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    • I agree with your comment, I think there needs to be a link between fun and learning. For me completion is fun, specifically when I would finish a level that I had a lot of difficulty in, I would consider it as something I learned and had fun doing. Eventually when I finish the game, I will have said that I had quite a lot of fun.

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    • No necessarily. For me games like these that solely have a base for play and you can’t do anything beyond what’s given to us (the levels), are games that require a goal. Without a goal I will get bored and my goal isn’t to complete the game but to finish each level. Goals make me entertained and make me have fun. However I do think if I finish the game I will have fun during the process of finishing but not after.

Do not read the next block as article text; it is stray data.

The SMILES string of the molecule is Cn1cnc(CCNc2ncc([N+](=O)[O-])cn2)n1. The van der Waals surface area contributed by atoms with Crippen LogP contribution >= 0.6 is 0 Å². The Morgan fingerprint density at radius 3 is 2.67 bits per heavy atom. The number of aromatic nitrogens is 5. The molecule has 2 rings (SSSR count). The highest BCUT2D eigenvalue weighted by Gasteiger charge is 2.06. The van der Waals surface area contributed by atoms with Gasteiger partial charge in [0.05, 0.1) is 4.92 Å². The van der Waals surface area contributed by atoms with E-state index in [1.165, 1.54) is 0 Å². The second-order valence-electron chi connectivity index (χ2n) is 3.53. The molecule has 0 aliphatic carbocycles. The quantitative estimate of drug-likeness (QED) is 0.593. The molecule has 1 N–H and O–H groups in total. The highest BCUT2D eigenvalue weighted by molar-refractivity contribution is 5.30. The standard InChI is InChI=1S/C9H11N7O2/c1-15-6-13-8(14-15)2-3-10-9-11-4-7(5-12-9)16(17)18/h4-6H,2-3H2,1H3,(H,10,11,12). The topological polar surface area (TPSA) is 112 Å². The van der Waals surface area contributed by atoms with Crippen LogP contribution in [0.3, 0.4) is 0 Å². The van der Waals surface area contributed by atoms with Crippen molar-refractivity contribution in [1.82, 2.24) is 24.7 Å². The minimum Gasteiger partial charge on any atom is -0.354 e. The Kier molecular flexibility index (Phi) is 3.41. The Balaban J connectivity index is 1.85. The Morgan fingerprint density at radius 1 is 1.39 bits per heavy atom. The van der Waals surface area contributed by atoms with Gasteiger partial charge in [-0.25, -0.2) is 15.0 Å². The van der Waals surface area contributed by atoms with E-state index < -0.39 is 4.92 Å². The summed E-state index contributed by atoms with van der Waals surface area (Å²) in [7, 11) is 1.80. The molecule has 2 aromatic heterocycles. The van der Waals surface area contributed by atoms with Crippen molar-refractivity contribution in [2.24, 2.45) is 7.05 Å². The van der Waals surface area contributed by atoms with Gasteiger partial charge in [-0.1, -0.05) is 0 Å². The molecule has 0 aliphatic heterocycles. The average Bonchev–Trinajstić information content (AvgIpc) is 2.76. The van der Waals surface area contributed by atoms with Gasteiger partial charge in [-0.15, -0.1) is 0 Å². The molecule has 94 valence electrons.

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  2. In reading your blog I like how you intermingle your ideas on Raph Koster and how you played the game. I totally agree with your claim on how new difficulties and levels make the game fun, It goes with Koster’s “learning as fun” theory. Looking at the different ways someone finds “fun” in games I question what the process of developing a game must be? who decides if it is fun? How do they know if its too tedious or difficult for the players? or if its too boring? what even qualifies it to become an actual video game?